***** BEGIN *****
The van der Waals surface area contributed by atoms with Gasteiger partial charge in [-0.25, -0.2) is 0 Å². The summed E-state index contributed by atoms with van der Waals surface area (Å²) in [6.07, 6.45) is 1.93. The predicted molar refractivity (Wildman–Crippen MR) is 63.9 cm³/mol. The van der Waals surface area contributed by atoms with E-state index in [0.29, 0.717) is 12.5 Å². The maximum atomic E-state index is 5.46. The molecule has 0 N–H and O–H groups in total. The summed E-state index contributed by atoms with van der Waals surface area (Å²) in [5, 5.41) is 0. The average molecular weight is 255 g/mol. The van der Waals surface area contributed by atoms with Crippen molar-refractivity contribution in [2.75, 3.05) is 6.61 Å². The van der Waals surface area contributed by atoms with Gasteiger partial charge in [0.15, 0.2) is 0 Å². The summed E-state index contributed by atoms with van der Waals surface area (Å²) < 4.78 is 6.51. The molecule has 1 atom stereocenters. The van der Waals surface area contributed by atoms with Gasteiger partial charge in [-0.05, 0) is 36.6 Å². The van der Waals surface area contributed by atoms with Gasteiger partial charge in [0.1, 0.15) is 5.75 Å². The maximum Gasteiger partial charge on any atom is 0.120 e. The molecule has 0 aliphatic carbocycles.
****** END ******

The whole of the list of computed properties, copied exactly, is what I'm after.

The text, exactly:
The van der Waals surface area contributed by atoms with Gasteiger partial charge in [-0.25, -0.2) is 0 Å². The summed E-state index contributed by atoms with van der Waals surface area (Å²) in [6.07, 6.45) is 1.93. The predicted molar refractivity (Wildman–Crippen MR) is 63.9 cm³/mol. The van der Waals surface area contributed by atoms with E-state index in [0.29, 0.717) is 12.5 Å². The maximum atomic E-state index is 5.46. The molecule has 0 N–H and O–H groups in total. The summed E-state index contributed by atoms with van der Waals surface area (Å²) in [5, 5.41) is 0. The average molecular weight is 255 g/mol. The van der Waals surface area contributed by atoms with Crippen molar-refractivity contribution in [2.75, 3.05) is 6.61 Å². The van der Waals surface area contributed by atoms with Gasteiger partial charge in [0.15, 0.2) is 0 Å². The summed E-state index contributed by atoms with van der Waals surface area (Å²) < 4.78 is 6.51. The molecule has 1 atom stereocenters. The van der Waals surface area contributed by atoms with Gasteiger partial charge in [-0.05, 0) is 36.6 Å². The van der Waals surface area contributed by atoms with Gasteiger partial charge in [0.1, 0.15) is 5.75 Å². The maximum Gasteiger partial charge on any atom is 0.120 e. The molecule has 0 aliphatic carbocycles.